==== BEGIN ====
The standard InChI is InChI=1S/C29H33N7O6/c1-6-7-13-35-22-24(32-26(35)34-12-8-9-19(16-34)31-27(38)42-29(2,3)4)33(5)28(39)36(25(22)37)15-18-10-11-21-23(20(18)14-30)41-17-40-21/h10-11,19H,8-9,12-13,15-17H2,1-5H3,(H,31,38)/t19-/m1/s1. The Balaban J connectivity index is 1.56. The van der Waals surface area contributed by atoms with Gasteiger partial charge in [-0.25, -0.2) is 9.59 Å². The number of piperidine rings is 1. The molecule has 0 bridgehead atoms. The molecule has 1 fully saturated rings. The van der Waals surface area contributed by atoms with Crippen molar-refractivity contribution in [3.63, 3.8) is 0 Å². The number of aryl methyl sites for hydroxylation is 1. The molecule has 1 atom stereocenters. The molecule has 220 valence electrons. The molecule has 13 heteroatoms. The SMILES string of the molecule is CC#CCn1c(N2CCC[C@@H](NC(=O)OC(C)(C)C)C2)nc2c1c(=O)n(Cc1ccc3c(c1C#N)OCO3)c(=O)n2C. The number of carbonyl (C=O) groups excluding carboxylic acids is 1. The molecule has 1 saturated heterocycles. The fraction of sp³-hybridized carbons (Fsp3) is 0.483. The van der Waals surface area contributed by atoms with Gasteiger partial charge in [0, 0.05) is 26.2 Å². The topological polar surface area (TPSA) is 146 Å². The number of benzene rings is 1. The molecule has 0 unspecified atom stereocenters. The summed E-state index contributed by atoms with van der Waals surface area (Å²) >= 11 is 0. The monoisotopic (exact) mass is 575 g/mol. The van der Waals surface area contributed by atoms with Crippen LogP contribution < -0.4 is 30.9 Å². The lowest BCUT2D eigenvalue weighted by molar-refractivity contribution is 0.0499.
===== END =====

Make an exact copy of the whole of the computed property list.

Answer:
The standard InChI is InChI=1S/C29H33N7O6/c1-6-7-13-35-22-24(32-26(35)34-12-8-9-19(16-34)31-27(38)42-29(2,3)4)33(5)28(39)36(25(22)37)15-18-10-11-21-23(20(18)14-30)41-17-40-21/h10-11,19H,8-9,12-13,15-17H2,1-5H3,(H,31,38)/t19-/m1/s1. The Balaban J connectivity index is 1.56. The van der Waals surface area contributed by atoms with Gasteiger partial charge in [-0.25, -0.2) is 9.59 Å². The number of piperidine rings is 1. The molecule has 0 bridgehead atoms. The molecule has 1 fully saturated rings. The van der Waals surface area contributed by atoms with Crippen molar-refractivity contribution in [3.63, 3.8) is 0 Å². The number of aryl methyl sites for hydroxylation is 1. The molecule has 1 atom stereocenters. The molecule has 220 valence electrons. The molecule has 13 heteroatoms. The SMILES string of the molecule is CC#CCn1c(N2CCC[C@@H](NC(=O)OC(C)(C)C)C2)nc2c1c(=O)n(Cc1ccc3c(c1C#N)OCO3)c(=O)n2C. The number of carbonyl (C=O) groups excluding carboxylic acids is 1. The molecule has 1 saturated heterocycles. The fraction of sp³-hybridized carbons (Fsp3) is 0.483. The van der Waals surface area contributed by atoms with Gasteiger partial charge in [0, 0.05) is 26.2 Å². The topological polar surface area (TPSA) is 146 Å². The number of benzene rings is 1. The molecule has 0 unspecified atom stereocenters. The summed E-state index contributed by atoms with van der Waals surface area (Å²) >= 11 is 0. The monoisotopic (exact) mass is 575 g/mol. The van der Waals surface area contributed by atoms with Crippen LogP contribution < -0.4 is 30.9 Å². The lowest BCUT2D eigenvalue weighted by molar-refractivity contribution is 0.0499.